11. Davison JM, Zamah NM. Electrosurgery: principles, biologic effects and results in female reproductive surgery. Glob libr women’s med. ISSN 1756-2228;DOI 10.3843/GLOWM.10021. http://www.glowm.com/section_view/heading/Electrosurgery:%20Principles,%20Biologic%20Effects%20and%20Results%20in%20Female%20Reproductive%20Surgery/item/21 (Accessed on May 28, 2015).
  12. Sagawa M, Sato M, Takahashi H, et al. Electrosurgery with a fiberoptic bronchoscope and a snare for endotracheal/endobronchial tumors. J Thorac Cardiovasc Surg 1998; 116:177.
  13. Sutedja, G, Schramel, FMNH, Smit, HJF, Postmus, PE. A prospective study of bronchoscopic electrocautery (BE) in patients with intra luminal typical bronchial carcinoid (ITBC). Eur Respir J 1996; 23:258S.
  14. Frizzelli R. [Treatment by electrocoagulation in malignant tracheobronchial pathology]. Rev Pneumol Clin 1986; 42:235.
  15. van Boxem TJ, Venmans BJ, Schramel FM, et al. Radiographically occult lung cancer treated with fibreoptic bronchoscopic electrocautery: a pilot study of a simple and inexpensive technique. Eur Respir J 1998; 11:169.
  16. Sutedja G, van Kralingen K, Schramel FM, Postmus PE. Fibreoptic bronchoscopic electrosurgery under local anaesthesia for rapid palliation in patients with central airway malignancies: a preliminary report. Thorax 1994; 49:1243.
  17. Pedersen, U, Kristensen, S, Illum, P. Palliative resection with high-frequency cutting loop in malignant tracheobronchial diseases. J Bronchol 1994; 1:23.
  18. Baldeyrou, P, Girard, P, Grunenwald, D. High-frequency thermocoagulation of tumors of the respiratory tract: Results of an initial study with broncho fiberscope. J Bronchol 1996; 3:243.
  19. Sutedja, G, Schramel, FMNH, Smit, HJF, Postmus, PE. Bronchoscopic electrocautery as an alternative for ND-YAG laser in patients with intraluminal tumor (abstract). Eur Respir J 1996; 23:259S.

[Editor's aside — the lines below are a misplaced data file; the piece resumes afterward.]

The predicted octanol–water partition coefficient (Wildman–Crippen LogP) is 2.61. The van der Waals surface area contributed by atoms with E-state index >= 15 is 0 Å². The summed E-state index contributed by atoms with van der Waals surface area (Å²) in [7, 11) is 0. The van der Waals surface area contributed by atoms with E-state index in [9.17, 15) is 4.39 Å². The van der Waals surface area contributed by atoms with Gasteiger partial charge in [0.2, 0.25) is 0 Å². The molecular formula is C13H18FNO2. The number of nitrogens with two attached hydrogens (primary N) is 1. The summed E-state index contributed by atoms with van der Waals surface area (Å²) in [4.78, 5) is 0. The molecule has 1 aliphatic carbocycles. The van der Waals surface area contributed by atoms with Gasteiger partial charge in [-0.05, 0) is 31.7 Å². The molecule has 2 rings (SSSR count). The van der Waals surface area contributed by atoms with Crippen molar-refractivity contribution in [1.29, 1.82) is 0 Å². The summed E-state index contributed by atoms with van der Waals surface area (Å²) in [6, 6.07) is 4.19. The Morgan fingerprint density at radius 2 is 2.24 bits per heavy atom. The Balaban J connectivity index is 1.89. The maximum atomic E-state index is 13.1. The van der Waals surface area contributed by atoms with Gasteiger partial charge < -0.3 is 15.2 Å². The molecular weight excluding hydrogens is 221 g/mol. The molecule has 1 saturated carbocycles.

20. Wahidi MM, Herth FJ, Ernst A. State of the art: interventional pulmonology. Chest 2007; 131:261.
  21. Vonk-Noordegraaf A, Postmus PE, Sutedja TG. Bronchoscopic treatment of patients with intraluminal microinvasive radiographically occult lung cancer not eligible for surgical resection: a follow-up study. Lung Cancer 2003; 39:49.
  22. Dalupang JJ, Shanks TG, Colt HG. Nd-YAG laser damage to metal and silicone endobronchial stents: delineation of margins of safety using an in vitro experimental model. Chest 2001; 120:934.
  23. Colt HG, Crawford SW. In vitro study of the safety limits of bronchoscopic argon plasma coagulation in the presence of airway stents. Respirology 2006; 11:643.
  24. Ell C, Fleig WE, Hochberger J. Broken biliary metal stent after repeated electrocoagulation for tumor ingrowth. Gastrointest Endosc 1992; 38:197.
  25. Caramella JP, Dodinot B. [Cardiac pacemaker deprogramming by electrocautery. An update]. Ann Fr Anesth Reanim 1989; 8:290.
  26. Wahidi MM, Unroe MA, Adlakha N, et al. The use of electrocautery as the primary ablation modality for malignant and benign airway obstruction. J Thorac Oncol 2011; 6:1516.
  27. Homasson JP, Roden S, Angebault M, et al. [Treatment of bronchial tumors with high-frequency thermocoagulation. Preliminary studies]. Rev Pneumol Clin 1995; 51:77.
  28. Petrou M, Kaplan D, Goldstraw P. Bronchoscopic diathermy resection and stent insertion: a cost effective treatment for tracheobronchial obstruction. Thorax 1993; 48:1156.
  29. Ledingham SJ, Goldstraw P. Diathermy resection and radioactive gold grains for palliation of obstruction due to recurrence of bronchial carcinoma after external irradiation. Thorax 1989; 44:48.
  30. Hooper RG, Jackson FN. Endobronchial electrocautery. Chest 1985; 87:712.
  31. Gerasin VA, Shafirovsky BB. Endobronchial electrosurgery. Chest 1988; 93:270.
  32. Marsh BR. Bipolar cautery for the fiberoptic bronchoscope. Ann Otol Rhinol Laryngol 1987; 96:120.
  33. Hooper RG, Jackson FN. Endobronchial electrocautery. Chest 1988; 94:595.
  34. Cunningham L, Wendell G, Berkowitz L, et al. Treatment of tracheobronchial granular cell myoblastomas with endoscopic bipolar cautery. Chest 1989; 96:427.
  35. Wakabayashi A. Thoracoscopic techniques. In: Minimally Invasive Techniques in Thoracic Medicine and Surgery, Hetzel MR (Ed), Chapman & Hall, London 1995. p.269.
  36. Hooper RG, Spratling L, Beechler C, Schaffner S. Endobronchial electrocautery. A role in bronchogenic carcinoma? Endoscopy 1984; 16:67.
  37. Carpenter RJ 3rd, Neel HB 3rd, Sanderson DR. Comparison of endoscopic cryosurgery and electrocoagulation of bronchi. Trans Sect Otolaryngol Am Acad Ophthalmol Otolaryngol 1977; 84:313.
  38. Verkindre C, Brichet A, Maurage CA, et al. Morphological changes induced by extensive endobronchial electrocautery. Eur Respir J 1999; 14:796.
  39. Kvale PA, Selecky PA, Prakash UB, American College of Chest Physicians. Palliative care in lung cancer: ACCP evidence-based clinical practice guidelines (2nd edition). Chest 2007; 132:368S.